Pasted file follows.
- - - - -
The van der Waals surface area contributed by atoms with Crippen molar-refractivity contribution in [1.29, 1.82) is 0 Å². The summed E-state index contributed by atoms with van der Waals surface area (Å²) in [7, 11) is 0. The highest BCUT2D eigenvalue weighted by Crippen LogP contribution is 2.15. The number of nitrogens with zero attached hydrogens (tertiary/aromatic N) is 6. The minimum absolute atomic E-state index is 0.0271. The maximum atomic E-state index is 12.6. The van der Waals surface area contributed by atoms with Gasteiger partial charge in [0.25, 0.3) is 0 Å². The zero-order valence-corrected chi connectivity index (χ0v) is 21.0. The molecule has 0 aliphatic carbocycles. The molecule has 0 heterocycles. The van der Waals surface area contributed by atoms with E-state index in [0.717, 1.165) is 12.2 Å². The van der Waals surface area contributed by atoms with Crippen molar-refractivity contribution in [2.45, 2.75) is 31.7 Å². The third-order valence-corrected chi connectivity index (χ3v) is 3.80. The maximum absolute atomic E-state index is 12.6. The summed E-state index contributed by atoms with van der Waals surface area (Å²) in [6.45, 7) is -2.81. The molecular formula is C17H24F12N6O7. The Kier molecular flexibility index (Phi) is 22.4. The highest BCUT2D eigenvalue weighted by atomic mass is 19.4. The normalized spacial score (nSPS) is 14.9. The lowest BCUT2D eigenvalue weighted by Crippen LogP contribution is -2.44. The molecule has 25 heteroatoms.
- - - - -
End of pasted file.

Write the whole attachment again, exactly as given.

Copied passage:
The van der Waals surface area contributed by atoms with Crippen molar-refractivity contribution in [1.29, 1.82) is 0 Å². The summed E-state index contributed by atoms with van der Waals surface area (Å²) in [7, 11) is 0. The highest BCUT2D eigenvalue weighted by Crippen LogP contribution is 2.15. The number of nitrogens with zero attached hydrogens (tertiary/aromatic N) is 6. The minimum absolute atomic E-state index is 0.0271. The maximum atomic E-state index is 12.6. The van der Waals surface area contributed by atoms with Gasteiger partial charge in [0.25, 0.3) is 0 Å². The zero-order valence-corrected chi connectivity index (χ0v) is 21.0. The molecule has 0 aliphatic carbocycles. The molecule has 0 heterocycles. The van der Waals surface area contributed by atoms with E-state index in [0.717, 1.165) is 12.2 Å². The van der Waals surface area contributed by atoms with Crippen molar-refractivity contribution in [2.45, 2.75) is 31.7 Å². The third-order valence-corrected chi connectivity index (χ3v) is 3.80. The maximum absolute atomic E-state index is 12.6. The summed E-state index contributed by atoms with van der Waals surface area (Å²) in [6.45, 7) is -2.81. The molecular formula is C17H24F12N6O7. The Kier molecular flexibility index (Phi) is 22.4. The highest BCUT2D eigenvalue weighted by atomic mass is 19.4. The normalized spacial score (nSPS) is 14.9. The lowest BCUT2D eigenvalue weighted by Crippen LogP contribution is -2.44. The molecule has 25 heteroatoms.